Life & Culture

Tributes to Sir Arnold Wesker: A gentle man who fought for his ideals


If ever there was a man born to live life to the fullest and determined to resist death to the last, it was dramatist Sir Arnold Wesker, who died on Tuesday at the age of 83.

On top of the Parkinson's Disease from which he had suffered for many years, several strokes had combined to put him on life support, and when his wife Dusty consented to the tubes being removed, doctors were amazed that he clung on for another six days. Anyone who knew him would not have been.

There was not an argument or a fight which Wesker believed that he avoided. What was true of the man was also true of his work. Of his 40 or more plays, his most famous were informed with struggle. The characters in what would become known as the Wesker Trilogy fight to elevate their lives above the political, financial or cultural circumstances into which they were born.

In Chicken Soup With Barley (1957), based on Wesker's own East End, communist and Jewish family, the fight is with fascists; in Roots, Beattie, the character based on his future wife Dusty, finds her voice - the struggle is to have aspirations higher than the limiting expectations of others.

It was this notion that lay behind Wesker's founding of Centre 42 in 1960 at Camden's Roundhouse, which was designed to make the best culture available to the working classes.

Meanwhile, in the trilogy's third play, I'm Talking About Jerusalem, the struggle is to live a life of political ideals. And one of his longest running plays, Chips With Everything, which was performed on Broadway and in the West End, addresses class struggle so vividly the Sunday Times writer Harold Hobson described it as "the first play of which the establishment need be afraid".

So it was that Wesker became known as one of the Royal Court's Angry Young Men of British theatre and a peer and contemporary of Look Back in Anger's John Osborne.

But Wesker's relationship with the establishment, especially in British theatre, was never an easy one. When the Royal Shakespeare Company went back on an agreement to stage his play The Journalists in 1972, he sued them. It was this bloody-minded, though no-doubt in Wesker's mind justified, act that probably led to his being known in the industry as "difficult", which is the kind of reputation that can kill a career. But for many who worked with him, such as Stephen Daldry, the relationship was always productive.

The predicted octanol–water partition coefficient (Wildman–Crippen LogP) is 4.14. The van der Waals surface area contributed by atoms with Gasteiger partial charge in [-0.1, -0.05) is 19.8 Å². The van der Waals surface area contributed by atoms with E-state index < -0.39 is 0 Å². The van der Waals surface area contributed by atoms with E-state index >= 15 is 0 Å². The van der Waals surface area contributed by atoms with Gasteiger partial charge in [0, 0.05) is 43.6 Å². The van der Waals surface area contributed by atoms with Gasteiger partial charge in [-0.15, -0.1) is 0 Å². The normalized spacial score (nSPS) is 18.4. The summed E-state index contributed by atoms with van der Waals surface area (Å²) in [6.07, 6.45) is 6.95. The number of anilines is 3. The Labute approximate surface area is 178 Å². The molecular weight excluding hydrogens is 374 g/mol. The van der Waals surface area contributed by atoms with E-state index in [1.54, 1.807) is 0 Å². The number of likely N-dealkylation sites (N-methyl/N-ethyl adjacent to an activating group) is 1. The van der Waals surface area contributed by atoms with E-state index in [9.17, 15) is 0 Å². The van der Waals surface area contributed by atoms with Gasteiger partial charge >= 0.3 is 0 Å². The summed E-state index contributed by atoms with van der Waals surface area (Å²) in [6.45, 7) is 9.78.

Samantha Spiro is an actress

Ann Mayer, Wesker's publicist and friend, said: "He was charming, friendly, interested in other people and always gracious. I never knew the man others described as 'difficult'."

That too was my experience. When I reviewed his only novel Honey - which furthered his exploration of the character Beattie - I took issue with a passage of dialogue, and his response was not to complain or arrogantly dismiss it, but to rewrite the passage and send it to me as an insert for the book. It's hard to think how a response to a criticism could be more gracious.

But for Wesker there was another problem. He could never shake the suspicion that some used the term "difficult" as a euphemism for Jewish. For unlike a good number of British Jewish artists who become adults in the post-war and Holocaust era, Wesker didn't distance himself from his Jewishness in the way Pinter did. He expressed it.

When I met him in Hove five years ago, where he lived after Parkinson's drove him from his self imposed Lear-like existence in the wilderness (actually, a country cottage near Hay-on-Wye) and back to life with his generous and loyal wife, he told me of one well-known British director who said to a mutual friend: "The trouble with Arnold is that he can't be objective about his Jewishness."

Quite what the director had in mind isn't clear, but Wesker knew it was something that could never be said of a black writer without sounding racist.

For Wesker it was indicative of the way his Jewishness appeared not only to define much of his career but to hamper it. His insistence that Shakespeare's The Merchant of Venice was antisemitic must have made gentile directors feel uncomfortable.

He had something like contempt for the way in which British directors (and the theatrical establishment) strain every sinew to justify the Jewish cruelty in the play. Instead of corrupting Shakespeare, it would be better to stage a more balanced version, such his own play Shylock, which was all set to be played by the great American Jewish performer Zero Mostel on Broadway until the star died after the first preview in Philadelphia.

The play had a small scale outing in Britain. But Wesker was convinced it deserved to be staged in conjunction with Shakespeare's play. "I want them to do Shylock before I die," he told me. The frustration that only a fraction of his plays had made it into the regularly produced canon was balanced by the fact that during the fallow years in Britain he was regularly performed abroad.

Wesker lived long enough to see exuberant revivals of some of his most famous plays, including a terrific production of Chicken Soup starring Samantha Spiro at the Royal Court and an amazingly balletic version of The Kitchen directed by Bijan Sheibani, commissioned by Nicholas Hytner.

For that, I remember seeing Wesker watch his own play on the opening night, chin resting on his walking stick, and wondering, with the knighthood and all the confirmation that a playwright could want that his plays will have a rich life after his own, whether that will to fight might at last be mellowing. Those six final days without life support suggest not.

Bernard Kops is a British dramatist, poet and novelist

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